Stillanerd Reviews: Amazing Spider-Man (2015) #3

Spider-Man and The Human Torch have a friendly rivalry and brotherly camaraderie which goes all the way back to the original Amazing Spider-Man #1. They may hurl sarcastic remarks at one another as much as they do punches, but it’s never out of malice, and which ever one of them got themselves in trouble, you could be sure they’d have each others back. It’s a relationship writer Dan Slott has often revisited, the most notable being his Spider-Man/Human Torch: I’m With Stupid miniseries which many consider as one of his best Spider-Man stories. Given the changes to each character brought about by Marvel’s “All-New, All-Different” relaunch, it’s only natural for Amazing Spider-Man (2015) #3 to have another reunion between Peter Parker and Johnny Storm, though perhaps one not as memorable or iconic as Slott has done in the past.

The setup is basic: while nursing a drink in bar, Johnny sees on J. Jonah Jameson’s Fact Channel broadcast that Peter has brought the Baxter Building, the former headquarters of the Fantastic Four, as the headquarters for Parker Industries’ New York division. Johnny gets so mad at the news, he flies to the Baxter Building to teach Peter a lesson. Thus, in an evident role reversal of their very first encounter, it’s Spider-Man who tries to reason with a Human Torch looking for any excuse to have a fight. There’s also a few other development such as Clayton Cole (the reformed supervillain known as Clash) tempted to intervene in Spidey and Torch’s battle; the return of Harry Obsorn (or is now “Harry Lyman”) as one of Parker Industries’ junior executives; the Zodiac, lead by Scorpio, taking the fight to S.H.I.E.L.D.; and, finally, the apparent return of another classic Spider-Man villain as a cliffhanger. Yet, it’s the back-and-forth between Peter and Johnny, and the accompanying nostalgia from their past team-ups, which takes precedence.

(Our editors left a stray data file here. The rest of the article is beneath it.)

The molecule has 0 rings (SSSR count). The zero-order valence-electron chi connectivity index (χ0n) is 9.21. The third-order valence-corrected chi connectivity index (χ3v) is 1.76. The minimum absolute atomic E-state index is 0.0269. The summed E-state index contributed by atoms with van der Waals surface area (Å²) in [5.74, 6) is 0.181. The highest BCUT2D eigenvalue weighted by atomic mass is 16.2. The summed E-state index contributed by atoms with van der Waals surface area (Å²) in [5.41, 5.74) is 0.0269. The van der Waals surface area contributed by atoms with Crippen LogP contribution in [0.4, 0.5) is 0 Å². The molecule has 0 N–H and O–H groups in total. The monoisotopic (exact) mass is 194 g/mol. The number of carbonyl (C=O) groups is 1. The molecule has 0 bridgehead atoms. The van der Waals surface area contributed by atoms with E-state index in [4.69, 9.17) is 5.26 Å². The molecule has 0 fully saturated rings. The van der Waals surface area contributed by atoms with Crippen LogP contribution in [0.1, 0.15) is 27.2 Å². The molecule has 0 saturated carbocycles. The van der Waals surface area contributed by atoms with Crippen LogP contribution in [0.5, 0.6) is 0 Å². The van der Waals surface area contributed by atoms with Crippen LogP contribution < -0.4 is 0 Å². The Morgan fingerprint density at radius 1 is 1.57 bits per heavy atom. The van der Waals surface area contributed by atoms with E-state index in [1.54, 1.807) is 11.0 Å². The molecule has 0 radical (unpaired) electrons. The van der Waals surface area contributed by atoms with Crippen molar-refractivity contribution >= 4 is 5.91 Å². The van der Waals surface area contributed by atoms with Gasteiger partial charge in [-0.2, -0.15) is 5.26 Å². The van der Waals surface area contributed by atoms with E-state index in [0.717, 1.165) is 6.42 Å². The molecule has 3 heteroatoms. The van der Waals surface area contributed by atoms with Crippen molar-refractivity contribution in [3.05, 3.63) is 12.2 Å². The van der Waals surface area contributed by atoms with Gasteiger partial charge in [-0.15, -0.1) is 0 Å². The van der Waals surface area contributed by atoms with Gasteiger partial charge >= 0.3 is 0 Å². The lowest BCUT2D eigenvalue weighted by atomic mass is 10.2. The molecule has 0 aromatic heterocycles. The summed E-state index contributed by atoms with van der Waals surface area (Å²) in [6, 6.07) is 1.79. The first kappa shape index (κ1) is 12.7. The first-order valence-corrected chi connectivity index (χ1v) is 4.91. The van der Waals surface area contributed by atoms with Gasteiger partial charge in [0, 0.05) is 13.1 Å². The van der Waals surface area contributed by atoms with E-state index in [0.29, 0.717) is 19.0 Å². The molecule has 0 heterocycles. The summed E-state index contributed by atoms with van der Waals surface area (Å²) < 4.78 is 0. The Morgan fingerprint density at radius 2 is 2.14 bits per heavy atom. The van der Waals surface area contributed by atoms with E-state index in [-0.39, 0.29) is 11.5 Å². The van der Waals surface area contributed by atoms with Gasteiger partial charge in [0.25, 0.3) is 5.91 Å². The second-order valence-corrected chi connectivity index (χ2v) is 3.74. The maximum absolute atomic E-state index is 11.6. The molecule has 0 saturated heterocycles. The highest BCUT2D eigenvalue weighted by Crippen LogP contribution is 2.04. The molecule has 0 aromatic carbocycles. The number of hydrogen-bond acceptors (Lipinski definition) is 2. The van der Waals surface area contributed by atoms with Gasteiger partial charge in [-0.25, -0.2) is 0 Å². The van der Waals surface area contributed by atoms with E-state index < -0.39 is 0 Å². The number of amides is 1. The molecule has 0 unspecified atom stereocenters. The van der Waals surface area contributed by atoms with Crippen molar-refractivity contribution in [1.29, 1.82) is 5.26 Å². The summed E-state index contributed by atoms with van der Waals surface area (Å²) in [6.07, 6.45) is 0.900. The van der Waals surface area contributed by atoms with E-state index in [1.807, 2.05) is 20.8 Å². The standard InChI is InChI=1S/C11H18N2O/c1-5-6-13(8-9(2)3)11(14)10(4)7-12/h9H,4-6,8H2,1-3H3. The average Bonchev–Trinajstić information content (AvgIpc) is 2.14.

Amazing Spider-Man (2015) #3, p. 6

Slott has an exceptional talent for seamlessly interweaving even the most obscure Spider-Man Easter Eggs into his stories…but acknowledging [his] and The Human Torch’s mutual history can only carry a comic so far.

Slott has an exceptional talent for seamlessly interweaving even the most obscure Spider-Man Easter Eggs into his stories, and Amazing Spider-Man (2015) #3 is no exception. Moreover, much of the humor in this comic is dependent upon readers having a passing familiarity with that every same continuity. Not only does Johnny wind up getting caught in the very same Plexiglass cage Spider-Man was also caught in back when they first met, we’re also reminded that it was Johnny who helped Peter build the original Spider-Mobile. What’s rather surprising is this comic also marks the very first time Johnny and Harry have officially met one another. It’s quite amusing seeing Johnny’s utter shock over learning not only is the son the Green Goblin now running Parker Industries’ New York office, but that he’s also Peter’s best friend. Also, seeing both Johnny and Harry hanging out with Peter and welcoming each another as family serves as a nice moment for long time readers, as is what Peter did to pay tribute to “Marvel’s First Family.”